We are brining home our pembroke, Riley, on Sunday.  Everything I've read about crate training has said not to just put the dog in there but to use treats to train him to use the crate making sure to take it slowly.  If that's the case, how do I bring him home?  It's a 2 1/2 hour ride home from the breeder.  Also, where would he sleep the first nights if I can't just put him in the crate?  I want to make sure we do train him correctly, so I'm a little confused. 

 

Thanks for all of your help!

 

Amy

Views: 544

Reply to This

Replies to This Discussion

That is where your early socialization is key. For a well-socialized puppy who gets to see lots of new and fun things, and friendly people and dogs, one or two bad experiences are put in the context of all the good ones and don't stand out. But if your pup never sees much but your own four walls and backyard, then has a bad experience out of the home area, it will stick.

Just like if your dog has met dozens or hundreds of dogs and one charges or even attacks him, chances are he'll still be ok with dogs. But if he only knows one or two dogs and then has a bad experience with a strange one, it will really stick.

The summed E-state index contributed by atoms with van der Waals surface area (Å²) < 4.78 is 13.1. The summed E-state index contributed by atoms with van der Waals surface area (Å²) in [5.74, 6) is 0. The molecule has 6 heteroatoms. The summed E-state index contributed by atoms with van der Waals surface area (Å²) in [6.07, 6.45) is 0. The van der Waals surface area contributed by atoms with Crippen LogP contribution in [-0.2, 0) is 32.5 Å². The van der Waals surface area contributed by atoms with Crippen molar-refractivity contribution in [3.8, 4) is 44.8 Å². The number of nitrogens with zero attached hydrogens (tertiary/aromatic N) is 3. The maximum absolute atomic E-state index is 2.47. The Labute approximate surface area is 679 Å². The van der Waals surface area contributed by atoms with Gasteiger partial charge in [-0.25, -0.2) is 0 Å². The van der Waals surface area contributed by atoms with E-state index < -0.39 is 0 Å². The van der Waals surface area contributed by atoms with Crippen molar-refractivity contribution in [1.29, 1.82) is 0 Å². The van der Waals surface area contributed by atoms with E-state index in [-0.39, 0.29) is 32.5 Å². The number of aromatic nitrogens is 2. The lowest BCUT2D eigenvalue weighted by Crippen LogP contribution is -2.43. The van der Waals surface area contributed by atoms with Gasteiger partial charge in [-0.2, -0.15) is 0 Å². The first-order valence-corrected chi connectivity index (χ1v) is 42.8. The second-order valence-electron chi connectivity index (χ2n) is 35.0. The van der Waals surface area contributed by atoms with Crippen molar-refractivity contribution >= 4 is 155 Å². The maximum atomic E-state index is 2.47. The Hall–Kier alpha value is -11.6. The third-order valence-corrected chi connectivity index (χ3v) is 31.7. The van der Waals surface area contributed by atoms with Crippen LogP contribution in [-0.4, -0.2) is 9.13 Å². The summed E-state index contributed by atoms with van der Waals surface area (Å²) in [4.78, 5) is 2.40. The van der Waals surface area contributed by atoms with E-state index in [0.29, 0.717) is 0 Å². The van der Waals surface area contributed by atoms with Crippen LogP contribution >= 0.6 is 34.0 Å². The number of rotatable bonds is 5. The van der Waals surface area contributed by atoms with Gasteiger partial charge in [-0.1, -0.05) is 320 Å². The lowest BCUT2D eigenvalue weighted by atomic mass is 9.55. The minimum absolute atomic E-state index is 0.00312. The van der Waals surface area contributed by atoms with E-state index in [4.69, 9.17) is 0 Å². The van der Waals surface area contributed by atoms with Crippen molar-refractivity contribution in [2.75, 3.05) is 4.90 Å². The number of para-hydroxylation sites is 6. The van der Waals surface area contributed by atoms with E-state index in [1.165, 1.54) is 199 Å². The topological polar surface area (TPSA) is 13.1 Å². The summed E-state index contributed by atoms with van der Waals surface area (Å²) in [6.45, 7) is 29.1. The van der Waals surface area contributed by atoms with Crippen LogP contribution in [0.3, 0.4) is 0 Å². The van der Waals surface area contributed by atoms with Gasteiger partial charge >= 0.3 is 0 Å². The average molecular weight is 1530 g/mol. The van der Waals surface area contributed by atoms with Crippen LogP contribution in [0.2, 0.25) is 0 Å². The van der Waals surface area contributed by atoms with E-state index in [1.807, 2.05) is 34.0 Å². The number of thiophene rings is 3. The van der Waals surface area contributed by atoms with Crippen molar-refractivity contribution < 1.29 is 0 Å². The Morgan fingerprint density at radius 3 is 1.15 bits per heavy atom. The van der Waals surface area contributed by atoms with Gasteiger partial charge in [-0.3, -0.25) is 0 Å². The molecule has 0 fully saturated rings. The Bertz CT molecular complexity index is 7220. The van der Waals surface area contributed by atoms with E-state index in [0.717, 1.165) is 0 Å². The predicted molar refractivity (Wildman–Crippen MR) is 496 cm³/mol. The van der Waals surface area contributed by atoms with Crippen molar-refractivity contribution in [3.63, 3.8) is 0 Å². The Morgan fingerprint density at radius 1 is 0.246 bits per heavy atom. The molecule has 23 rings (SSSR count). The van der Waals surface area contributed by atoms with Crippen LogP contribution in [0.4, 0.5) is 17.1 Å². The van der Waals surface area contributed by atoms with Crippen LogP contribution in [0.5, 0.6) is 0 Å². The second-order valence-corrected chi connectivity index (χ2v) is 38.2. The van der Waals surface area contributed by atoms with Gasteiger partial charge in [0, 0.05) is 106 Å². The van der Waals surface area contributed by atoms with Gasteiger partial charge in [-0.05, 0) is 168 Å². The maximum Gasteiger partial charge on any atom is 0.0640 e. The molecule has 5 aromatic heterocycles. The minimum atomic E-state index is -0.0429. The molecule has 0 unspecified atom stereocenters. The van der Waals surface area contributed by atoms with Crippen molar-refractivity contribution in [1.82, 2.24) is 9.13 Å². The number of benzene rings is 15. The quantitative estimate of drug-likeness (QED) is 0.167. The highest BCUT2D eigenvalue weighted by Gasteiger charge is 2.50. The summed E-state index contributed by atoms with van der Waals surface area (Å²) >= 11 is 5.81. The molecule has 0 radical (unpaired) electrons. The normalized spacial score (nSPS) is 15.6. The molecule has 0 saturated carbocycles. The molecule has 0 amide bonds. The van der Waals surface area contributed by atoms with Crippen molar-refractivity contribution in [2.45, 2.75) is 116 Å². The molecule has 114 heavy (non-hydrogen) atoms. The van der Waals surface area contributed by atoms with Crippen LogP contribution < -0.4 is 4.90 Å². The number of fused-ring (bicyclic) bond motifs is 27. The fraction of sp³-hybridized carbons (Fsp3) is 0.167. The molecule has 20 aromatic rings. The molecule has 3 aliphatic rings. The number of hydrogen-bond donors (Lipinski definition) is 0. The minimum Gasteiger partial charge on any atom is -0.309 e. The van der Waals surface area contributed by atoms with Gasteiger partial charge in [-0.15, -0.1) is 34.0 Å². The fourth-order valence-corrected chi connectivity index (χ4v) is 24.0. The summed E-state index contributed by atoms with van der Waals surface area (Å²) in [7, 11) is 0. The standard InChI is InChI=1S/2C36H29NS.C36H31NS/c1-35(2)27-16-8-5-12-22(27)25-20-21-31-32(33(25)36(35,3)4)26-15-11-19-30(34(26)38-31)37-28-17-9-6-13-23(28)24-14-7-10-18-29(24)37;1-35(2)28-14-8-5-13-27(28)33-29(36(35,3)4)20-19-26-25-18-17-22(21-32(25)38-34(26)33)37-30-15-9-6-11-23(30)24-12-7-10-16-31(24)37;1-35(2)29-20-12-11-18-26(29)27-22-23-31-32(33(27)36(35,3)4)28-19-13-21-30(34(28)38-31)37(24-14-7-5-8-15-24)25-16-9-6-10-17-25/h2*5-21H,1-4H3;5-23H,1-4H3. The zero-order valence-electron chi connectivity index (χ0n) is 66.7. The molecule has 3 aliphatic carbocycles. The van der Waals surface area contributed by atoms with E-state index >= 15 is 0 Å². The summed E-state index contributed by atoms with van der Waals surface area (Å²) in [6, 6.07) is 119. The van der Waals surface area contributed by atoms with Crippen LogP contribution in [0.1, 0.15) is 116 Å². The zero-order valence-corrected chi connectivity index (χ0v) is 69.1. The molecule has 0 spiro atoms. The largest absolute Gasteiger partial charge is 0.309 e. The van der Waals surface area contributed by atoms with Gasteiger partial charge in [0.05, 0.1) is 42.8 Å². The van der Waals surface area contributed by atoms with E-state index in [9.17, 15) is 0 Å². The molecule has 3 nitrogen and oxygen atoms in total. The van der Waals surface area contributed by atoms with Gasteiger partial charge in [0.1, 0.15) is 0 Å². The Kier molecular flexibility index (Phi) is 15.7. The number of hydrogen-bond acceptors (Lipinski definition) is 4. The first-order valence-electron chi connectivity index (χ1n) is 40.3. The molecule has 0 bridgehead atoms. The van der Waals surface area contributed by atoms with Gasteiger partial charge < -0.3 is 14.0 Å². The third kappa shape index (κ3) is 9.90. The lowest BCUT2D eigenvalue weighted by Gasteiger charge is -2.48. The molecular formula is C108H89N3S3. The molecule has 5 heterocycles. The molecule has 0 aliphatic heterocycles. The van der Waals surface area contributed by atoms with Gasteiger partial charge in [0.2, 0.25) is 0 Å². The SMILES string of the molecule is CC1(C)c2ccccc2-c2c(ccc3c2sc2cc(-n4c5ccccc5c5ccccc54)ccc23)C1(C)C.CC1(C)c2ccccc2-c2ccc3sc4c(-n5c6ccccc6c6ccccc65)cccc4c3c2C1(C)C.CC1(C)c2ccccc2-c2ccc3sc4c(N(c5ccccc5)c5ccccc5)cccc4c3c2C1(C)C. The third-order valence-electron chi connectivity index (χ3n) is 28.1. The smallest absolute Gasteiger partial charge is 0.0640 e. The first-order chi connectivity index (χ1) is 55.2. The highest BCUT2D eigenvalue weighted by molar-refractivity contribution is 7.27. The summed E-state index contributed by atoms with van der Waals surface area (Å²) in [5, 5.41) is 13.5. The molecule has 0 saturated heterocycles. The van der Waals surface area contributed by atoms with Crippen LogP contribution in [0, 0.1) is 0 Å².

Some dogs with genetic tendency towards fearfulness would not follow that generalization, of course, and for them one bad experience can be hard to reverse, even with good socialization.
A personal anecdote from me:
My brother's australian shepherd was eating off a plate when he was a pup, stepped on the edge and it flipped up. I'm not sure if it struck his nose or not but it made a whole lot of racket and scared the heck out of him. For a looong time after that he'd only eat off paper plates and freak out at the sight of a real dinner plate. After a while he did get over it though and can now eat off real plates, haha. So they can definitely gradually get over their horrible traumatic puppyhood events.
Good luck with your Riley! We used a crate with our only non-rescue corgi, Odie, which we got at 81/2 weeks old. If I remember correctly (9 yrs ago, and I'm getting old) he took to the crate right away. We started with a small crate and then graduated to a bigger crate as he grew. We kept the door open during the day and closed it at night. When we brought Lucky home, Odie used his crate as a place to get away from that new whipper snapper that had invaded his home. Bringing in an older dog and trying to introduce them to a crate hasn't worked for us, so start it now. Enjoy your new little bundle of joy!

RSS

Rescue Store

Stay Connected

 

FDA Recall

Canadian Food Inspection Agency Recall

We support...

Badge

Loading…

© 2022   Created by Sam Tsang.   Powered by

Badges  |  Report a boo boo  |  Terms of Service